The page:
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Make sure your 2021 break-evens include these costs

TAGS: Management
Make sure your 2021 break-evens include these costs
Four areas that are often left out of breakeven costs.

One of the most important tasks to complete during winter on the farm is preparing financial projections and using those numbers to make marketing plans for the upcoming year and beyond.

This is something many farmers are used to doing every winter before the next crop year. Sometimes it can become sort of a routine or exercise if all we do is put the numbers together, but don’t update them. Without updates to projected numbers, the spreadsheets become much less useful for decision-making.

The best way to make sure that the work you do to create financial projections in the wintertime is to make sure that whatever tool or document you use, it serves as a living, breathing document as you update it regularly throughout the growing season.

What it includes

This makes it possible to use in calculating your break-even costs and then use that to set marketing plans and targets. But here’s a problem farmers often run into when using a break-even to make marketing decisions: their break-even costs might not necessarily include everything they need to.

Sometimes, when break-evens are calculated, there are some categories that are left out. It’s important to take a close look at how you’re calculating your break-even. Including all costs is key.

Check these four

Here are four areas that our advisors sometimes find aren’t figured into farm business break-evens.

  1. Machinery replacement costs. Do you currently include replacement costs for your equipment line in your break-even? Make sure to figure that in or use tools that provide a way to include machinery replacement costs. This needs to be figured in because each year that you use your machinery, it becomes less valuable.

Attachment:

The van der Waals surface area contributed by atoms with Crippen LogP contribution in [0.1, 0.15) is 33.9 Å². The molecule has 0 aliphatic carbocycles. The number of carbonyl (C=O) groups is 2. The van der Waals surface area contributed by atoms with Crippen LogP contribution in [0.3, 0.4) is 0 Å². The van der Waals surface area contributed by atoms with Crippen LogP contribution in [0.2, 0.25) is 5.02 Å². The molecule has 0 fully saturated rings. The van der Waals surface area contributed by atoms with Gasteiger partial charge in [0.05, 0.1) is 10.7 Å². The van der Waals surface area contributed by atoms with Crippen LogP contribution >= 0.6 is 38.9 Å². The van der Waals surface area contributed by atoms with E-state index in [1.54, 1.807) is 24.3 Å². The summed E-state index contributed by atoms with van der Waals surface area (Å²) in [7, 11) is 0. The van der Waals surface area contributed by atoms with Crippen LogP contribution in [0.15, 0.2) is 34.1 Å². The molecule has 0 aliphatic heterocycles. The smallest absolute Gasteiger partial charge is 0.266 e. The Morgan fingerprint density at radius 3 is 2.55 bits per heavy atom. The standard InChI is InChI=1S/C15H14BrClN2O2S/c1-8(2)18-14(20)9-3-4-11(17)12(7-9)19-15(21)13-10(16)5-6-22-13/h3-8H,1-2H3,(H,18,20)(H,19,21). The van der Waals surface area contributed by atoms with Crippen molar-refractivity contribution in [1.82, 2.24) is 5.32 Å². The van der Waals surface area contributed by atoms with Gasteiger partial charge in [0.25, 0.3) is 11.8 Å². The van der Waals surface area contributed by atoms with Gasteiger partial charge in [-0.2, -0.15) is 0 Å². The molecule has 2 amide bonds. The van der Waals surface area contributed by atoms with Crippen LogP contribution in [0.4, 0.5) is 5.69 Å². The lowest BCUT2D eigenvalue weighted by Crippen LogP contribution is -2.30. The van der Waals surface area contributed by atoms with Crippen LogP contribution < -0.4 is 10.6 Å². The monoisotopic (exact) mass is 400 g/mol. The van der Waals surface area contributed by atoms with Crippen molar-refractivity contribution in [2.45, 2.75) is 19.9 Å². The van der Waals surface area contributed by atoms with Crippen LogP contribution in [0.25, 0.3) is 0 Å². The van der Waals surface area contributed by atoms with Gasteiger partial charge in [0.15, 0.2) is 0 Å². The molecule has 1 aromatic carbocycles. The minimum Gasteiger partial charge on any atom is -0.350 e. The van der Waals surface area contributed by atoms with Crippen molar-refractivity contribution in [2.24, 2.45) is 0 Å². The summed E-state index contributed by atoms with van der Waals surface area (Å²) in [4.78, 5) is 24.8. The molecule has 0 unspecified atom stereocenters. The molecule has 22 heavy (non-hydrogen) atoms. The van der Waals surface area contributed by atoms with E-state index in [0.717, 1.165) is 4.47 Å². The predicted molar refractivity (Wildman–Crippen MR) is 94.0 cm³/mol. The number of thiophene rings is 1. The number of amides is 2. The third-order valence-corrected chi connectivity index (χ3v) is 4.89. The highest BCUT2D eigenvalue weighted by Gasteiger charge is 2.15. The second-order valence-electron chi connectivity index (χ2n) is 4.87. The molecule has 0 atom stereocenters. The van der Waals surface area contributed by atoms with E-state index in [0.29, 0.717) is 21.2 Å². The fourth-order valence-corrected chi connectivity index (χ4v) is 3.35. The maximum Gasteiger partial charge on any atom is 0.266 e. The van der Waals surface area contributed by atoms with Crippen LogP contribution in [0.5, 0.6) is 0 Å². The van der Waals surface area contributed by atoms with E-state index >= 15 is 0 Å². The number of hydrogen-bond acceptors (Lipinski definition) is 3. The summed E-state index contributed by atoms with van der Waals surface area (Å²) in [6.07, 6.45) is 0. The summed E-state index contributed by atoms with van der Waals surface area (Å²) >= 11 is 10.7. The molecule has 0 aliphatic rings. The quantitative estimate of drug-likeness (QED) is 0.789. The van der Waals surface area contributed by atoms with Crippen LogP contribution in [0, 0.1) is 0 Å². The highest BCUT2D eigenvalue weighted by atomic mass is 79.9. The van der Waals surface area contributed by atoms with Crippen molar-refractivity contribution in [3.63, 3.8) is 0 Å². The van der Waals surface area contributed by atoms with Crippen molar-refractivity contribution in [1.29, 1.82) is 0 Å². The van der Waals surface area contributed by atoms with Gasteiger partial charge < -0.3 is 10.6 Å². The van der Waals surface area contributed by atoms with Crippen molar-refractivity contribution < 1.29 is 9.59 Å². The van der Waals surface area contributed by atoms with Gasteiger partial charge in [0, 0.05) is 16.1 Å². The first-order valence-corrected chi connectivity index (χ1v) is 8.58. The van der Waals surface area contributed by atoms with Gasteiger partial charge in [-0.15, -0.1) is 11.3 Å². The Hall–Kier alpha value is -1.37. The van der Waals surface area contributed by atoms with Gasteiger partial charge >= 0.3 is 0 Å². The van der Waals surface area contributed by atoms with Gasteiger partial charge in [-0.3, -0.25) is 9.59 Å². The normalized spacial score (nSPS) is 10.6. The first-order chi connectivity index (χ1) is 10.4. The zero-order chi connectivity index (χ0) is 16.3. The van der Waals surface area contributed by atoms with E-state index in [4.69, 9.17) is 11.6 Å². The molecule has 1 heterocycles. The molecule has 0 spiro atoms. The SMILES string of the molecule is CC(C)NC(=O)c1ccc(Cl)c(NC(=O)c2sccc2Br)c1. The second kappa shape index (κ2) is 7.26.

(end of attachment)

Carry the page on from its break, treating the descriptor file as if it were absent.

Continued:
2. Family living costs. This is a critical category to make sure is part of your break-even. You might have a good handle on what this cost will be based on prior years. Or maybe you will need to begin including it as an estimate that you can revise as the year progresses. It can even help to have a number to budget from for your family finances.
  3. Asset replacement costs. This means finding ways to account for the replacement cost of other non-machinery assets on your farm, such as buildings and bins. The cost to replace these assets needs to be spread out over the time period you’ll be using them, and included in your break-even.
  4. Debt servicing. The cost to service any debt that your farm currently has needs to be incorporated into your break-even, to create a more accurate overall picture.

Make sure to use tools that include these costs in figuring your 2021 crop year break-evens. Our market advisors use tools that help farmers figure their true break-even costs and then help to update and use the break-even throughout the crop year as marketing decisions need to be made. You can get a free trial of our solutions or talk with a market advisor as you plan and prepare for 2021.

The opinions of the author are not necessarily those of Farm Futures or Farm Progress. 
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